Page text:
Proposals For Budget Reductions // Kriss Ostrom and Daphne O’Regan

The budget cuts mentioned in City documents rely excessively on cuts to public safety and merely tinker around the edges of other city services and staff reductions at City Hall. Kriss Ostrom and I propose the following cuts to the East Lansing budget. We have both been East Lansing residents for more than thirty years. Daphne served on the East Lansing School Board and on the School Board Finance Committee during several years of intense budget cutting. Kriss was the Head of Circulation in the MSU Libraries for more than thirty years and accomplished many staff and program reductions while maintaining services.

East Lansing must remain a place people want to live. The reduction in the write-off for state and local taxes in the recent federal tax law may well increase East Lansing’s competitive disadvantage in taxes vis-a-vis surrounding areas. In addition, quality schools play a vital role in city desirability. The City budget should not undermine the schools’ ability to raise money, in particular through the up-coming ELPS sinking fund renewal. Thus, any increase in taxes should be a last resort taken only after a long and careful look at the granular details of the proposed budget. Perhaps we have looked in the wrong places, but we have been unable to find a budget with this granular level of detail.

To be desirable, a city must be, and be perceived to be, safe. In addition, East Lansing residents believe strongly in the library and some recreational opportunities for residents of all ages.


We think most saving can be found in these cuts. They are in rough priority order.

1) Cut funding related to the City Council by 2/3, and eliminate Councilmember salaries and any benefits. These cuts would demonstrate to the community that Council is very serious about implementing hard choices to achieve budget savings.

2) Bid out janitorial, mowing, legal assistance, maintenance, and other similar functions in an open, competitive bidding process.

3) Reduce utilities and heating/cooling in City buildings – revert to 68 degrees in winter, 76 in summer.

4) Per Eliot Singer’s recommendation, reduce DDA to a pro forma group holding loans, etc.

5) In general, except for public parks, ensure that staff for Parks, Recreation, and Arts are paid for exclusively by program fees. Child care-related programs and staff should be fully paid for by fees from that program; the same applies to staff involved in event planning, etc. Move Parks, Recreation, and Arts staff to Hannah Community Center and consolidate responsibilities. Study overtime costs and change staff hours or offering hours.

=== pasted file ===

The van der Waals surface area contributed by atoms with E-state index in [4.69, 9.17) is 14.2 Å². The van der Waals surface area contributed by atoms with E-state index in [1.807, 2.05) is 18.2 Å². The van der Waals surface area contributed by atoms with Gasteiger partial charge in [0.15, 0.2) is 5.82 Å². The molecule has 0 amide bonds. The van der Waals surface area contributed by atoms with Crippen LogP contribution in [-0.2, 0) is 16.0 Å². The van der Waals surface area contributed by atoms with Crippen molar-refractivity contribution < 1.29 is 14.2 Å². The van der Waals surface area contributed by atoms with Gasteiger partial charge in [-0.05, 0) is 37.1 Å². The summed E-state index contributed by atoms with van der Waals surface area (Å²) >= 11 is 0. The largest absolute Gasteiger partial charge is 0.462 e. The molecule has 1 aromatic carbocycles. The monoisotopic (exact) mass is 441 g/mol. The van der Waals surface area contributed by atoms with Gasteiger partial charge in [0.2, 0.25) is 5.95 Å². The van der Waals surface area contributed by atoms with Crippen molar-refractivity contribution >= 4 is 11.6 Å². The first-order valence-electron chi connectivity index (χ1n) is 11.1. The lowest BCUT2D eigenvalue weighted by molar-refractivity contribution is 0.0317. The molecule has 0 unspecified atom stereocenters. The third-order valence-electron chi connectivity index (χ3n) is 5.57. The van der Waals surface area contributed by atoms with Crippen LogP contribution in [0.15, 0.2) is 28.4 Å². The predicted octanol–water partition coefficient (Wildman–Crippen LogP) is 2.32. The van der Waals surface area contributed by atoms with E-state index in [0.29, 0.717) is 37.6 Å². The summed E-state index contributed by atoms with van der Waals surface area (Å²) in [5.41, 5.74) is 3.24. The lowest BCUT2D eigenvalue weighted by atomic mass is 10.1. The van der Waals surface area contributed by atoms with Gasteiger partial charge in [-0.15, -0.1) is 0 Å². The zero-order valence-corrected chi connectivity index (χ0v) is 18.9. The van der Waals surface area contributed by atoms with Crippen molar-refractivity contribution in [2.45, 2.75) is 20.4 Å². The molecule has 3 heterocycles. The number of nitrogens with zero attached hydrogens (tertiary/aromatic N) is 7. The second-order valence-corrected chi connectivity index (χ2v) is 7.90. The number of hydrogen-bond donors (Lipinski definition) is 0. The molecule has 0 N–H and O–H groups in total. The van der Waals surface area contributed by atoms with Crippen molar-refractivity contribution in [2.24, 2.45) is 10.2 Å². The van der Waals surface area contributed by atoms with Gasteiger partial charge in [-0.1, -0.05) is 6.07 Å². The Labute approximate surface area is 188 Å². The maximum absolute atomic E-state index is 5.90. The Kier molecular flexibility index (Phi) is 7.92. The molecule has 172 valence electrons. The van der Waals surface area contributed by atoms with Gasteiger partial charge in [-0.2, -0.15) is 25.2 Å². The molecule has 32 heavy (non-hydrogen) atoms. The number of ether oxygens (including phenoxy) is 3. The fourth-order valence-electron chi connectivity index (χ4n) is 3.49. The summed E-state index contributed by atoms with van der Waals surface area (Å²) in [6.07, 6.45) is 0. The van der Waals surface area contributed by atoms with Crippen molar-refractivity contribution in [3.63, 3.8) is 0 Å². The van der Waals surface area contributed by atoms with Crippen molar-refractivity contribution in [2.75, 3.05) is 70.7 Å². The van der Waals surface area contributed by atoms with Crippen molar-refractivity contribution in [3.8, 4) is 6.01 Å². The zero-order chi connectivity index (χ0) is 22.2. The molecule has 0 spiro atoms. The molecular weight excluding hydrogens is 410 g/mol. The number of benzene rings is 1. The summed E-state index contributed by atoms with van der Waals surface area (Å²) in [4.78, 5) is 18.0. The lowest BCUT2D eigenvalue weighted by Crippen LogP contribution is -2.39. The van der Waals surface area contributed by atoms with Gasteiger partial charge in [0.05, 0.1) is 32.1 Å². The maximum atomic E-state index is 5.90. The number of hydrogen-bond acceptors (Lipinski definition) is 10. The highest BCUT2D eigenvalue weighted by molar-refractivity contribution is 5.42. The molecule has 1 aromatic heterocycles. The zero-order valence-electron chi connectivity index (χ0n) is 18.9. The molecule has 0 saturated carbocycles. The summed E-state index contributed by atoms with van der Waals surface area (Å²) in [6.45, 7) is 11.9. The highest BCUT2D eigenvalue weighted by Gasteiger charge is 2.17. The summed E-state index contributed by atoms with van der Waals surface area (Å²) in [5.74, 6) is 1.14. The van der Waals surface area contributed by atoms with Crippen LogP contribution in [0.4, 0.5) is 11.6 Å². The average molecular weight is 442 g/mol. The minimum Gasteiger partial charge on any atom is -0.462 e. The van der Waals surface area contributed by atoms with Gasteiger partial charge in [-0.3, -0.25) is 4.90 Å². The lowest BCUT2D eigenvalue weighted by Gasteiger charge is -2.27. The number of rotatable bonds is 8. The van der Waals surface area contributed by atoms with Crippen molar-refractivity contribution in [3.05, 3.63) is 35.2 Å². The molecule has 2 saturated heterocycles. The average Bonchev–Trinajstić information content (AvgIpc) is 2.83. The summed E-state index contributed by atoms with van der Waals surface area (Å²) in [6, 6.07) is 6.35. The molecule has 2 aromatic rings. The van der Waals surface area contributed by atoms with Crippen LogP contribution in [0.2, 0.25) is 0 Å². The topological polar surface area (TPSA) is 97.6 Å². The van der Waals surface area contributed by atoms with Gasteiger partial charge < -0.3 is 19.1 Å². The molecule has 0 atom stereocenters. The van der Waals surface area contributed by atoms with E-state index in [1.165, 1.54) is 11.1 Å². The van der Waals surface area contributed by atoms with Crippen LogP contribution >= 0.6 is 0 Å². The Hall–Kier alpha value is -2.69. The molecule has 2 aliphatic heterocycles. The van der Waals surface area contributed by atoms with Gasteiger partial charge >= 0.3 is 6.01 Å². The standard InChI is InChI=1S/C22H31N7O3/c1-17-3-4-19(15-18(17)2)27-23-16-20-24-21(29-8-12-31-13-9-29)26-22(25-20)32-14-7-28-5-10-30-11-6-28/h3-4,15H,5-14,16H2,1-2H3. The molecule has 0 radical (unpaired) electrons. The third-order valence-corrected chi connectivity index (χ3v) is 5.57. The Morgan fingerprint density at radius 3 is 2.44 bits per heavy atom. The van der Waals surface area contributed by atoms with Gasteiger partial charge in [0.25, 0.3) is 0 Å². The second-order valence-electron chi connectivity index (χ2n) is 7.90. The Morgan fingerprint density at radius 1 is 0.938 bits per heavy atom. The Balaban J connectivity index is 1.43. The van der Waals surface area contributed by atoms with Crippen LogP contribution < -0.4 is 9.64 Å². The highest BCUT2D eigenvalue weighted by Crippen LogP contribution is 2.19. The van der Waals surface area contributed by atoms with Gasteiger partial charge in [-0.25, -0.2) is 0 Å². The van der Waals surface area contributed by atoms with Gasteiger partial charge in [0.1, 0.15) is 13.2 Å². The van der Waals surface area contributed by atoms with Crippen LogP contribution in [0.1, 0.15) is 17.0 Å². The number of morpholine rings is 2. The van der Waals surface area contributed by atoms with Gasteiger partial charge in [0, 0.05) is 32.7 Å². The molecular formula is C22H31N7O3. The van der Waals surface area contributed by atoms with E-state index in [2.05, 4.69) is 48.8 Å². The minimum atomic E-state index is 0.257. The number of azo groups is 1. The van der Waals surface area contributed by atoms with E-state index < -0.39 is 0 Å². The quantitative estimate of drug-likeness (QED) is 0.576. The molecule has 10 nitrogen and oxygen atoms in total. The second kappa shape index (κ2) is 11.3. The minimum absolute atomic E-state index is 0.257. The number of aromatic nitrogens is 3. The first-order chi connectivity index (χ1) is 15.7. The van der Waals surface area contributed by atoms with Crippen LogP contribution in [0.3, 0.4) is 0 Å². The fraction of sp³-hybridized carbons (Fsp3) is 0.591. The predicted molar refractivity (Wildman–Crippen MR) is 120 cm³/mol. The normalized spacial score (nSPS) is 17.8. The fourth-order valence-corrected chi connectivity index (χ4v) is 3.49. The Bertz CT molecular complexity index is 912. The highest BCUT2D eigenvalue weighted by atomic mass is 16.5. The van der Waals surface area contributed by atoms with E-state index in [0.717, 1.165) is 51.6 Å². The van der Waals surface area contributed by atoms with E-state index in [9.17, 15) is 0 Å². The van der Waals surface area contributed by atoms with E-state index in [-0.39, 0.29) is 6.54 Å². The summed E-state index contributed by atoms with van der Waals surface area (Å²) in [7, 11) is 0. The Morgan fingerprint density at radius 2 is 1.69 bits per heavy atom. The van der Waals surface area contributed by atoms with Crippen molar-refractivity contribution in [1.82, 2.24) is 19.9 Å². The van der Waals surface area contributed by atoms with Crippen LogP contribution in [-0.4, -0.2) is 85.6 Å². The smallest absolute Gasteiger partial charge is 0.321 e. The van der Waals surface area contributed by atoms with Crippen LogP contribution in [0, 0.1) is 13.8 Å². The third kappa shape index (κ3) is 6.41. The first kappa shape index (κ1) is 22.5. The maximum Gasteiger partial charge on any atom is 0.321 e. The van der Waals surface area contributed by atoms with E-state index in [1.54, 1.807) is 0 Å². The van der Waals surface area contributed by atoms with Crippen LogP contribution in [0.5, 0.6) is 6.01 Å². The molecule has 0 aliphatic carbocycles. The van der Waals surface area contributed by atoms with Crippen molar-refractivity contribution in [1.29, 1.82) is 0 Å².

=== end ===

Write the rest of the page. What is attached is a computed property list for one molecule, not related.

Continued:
6) Reduce hours at Hannah Community Center, reduce staff by consolidating responsibilities to enable fewer staffed points and fewer people at the staffed points. Charge programs like Prime Time, the transition classroom, and others to cover costs of staffing associated with those programs, for example, cleaning, etc.

6) Combine Treasury with Assessing and Finance; consolidate responsibilities to reduce the need to staff each office during open hours.

7) Reduce City Manager assistant to shared position.

8) Implement at least a 10% reduction in the supply budget per department, for example, eliminate color printing, decrease margin size to reduce number of pages, use email and PDFs to reduce paper usage, etc.

9) Reduce Engineering staffing and bid out some functions

10) Combine Assessment with Inspection and Permitting

11) Reduce planning staff and bid out some reports or functions – have only one office open to the public — Permits or Planning.

12) As implied above, combine City public service offices to reduce number of public service points that must be staffed during all open hours. If a question can’t be handled, set up an appointment for the questioner to meet with appropriate city personnel.  Most questions don’t require an immediate answer.  Post regularly-updated FAQ posters by the remaining staffing points and also make them easily-findable on the City website.